early 14c., from Old French oistre (Modern French huître), from Latin ostrea, plural or fem. of ostreum "oyster," from Greek ostreon, from PIE root *ost- "bone." Related to Greek ostrakon "hard shell" and to osteon "bone." The h- in the modern French word is a regular development; compare huile "oil" (Latin oleum), huit "eight" (Latin octo).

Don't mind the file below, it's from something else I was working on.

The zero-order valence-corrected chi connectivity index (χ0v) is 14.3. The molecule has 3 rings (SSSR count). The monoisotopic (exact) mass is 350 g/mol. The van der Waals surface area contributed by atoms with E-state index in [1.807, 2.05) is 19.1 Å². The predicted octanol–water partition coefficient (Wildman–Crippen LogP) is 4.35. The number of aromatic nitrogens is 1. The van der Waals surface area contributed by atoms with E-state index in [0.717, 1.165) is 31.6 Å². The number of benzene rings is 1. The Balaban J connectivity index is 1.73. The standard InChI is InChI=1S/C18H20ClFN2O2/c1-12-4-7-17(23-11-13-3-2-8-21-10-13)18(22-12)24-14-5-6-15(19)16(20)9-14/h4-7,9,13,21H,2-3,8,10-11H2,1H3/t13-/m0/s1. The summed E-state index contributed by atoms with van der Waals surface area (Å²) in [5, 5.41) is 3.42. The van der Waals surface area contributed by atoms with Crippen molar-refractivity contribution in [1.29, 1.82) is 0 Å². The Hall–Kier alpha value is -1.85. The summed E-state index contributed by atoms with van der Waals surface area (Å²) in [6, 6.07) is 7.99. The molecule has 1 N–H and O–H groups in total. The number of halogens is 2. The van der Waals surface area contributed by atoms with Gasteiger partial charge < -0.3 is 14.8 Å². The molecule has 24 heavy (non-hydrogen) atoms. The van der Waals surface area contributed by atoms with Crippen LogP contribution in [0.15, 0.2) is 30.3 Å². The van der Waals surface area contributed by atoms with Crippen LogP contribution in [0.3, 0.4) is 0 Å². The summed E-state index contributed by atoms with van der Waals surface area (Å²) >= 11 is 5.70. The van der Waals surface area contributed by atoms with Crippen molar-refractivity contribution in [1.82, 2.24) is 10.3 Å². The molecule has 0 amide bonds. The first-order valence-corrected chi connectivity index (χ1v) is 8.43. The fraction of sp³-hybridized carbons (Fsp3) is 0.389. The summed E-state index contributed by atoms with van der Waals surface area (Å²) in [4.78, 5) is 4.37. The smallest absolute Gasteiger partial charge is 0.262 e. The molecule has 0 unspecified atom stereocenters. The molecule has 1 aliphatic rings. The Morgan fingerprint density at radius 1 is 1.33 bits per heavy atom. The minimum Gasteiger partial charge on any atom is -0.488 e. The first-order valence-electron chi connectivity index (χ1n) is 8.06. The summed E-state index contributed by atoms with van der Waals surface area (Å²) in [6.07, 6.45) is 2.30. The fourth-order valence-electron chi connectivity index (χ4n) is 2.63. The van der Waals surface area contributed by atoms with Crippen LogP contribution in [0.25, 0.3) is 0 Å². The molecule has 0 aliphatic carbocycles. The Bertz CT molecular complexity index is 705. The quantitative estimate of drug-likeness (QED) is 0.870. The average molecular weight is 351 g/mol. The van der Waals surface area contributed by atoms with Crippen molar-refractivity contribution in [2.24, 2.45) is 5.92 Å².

Why then the world's mine Oyster, which I, with sword will open. [Shakespeare, "The Merry Wives of Windsor," II.ii.2]
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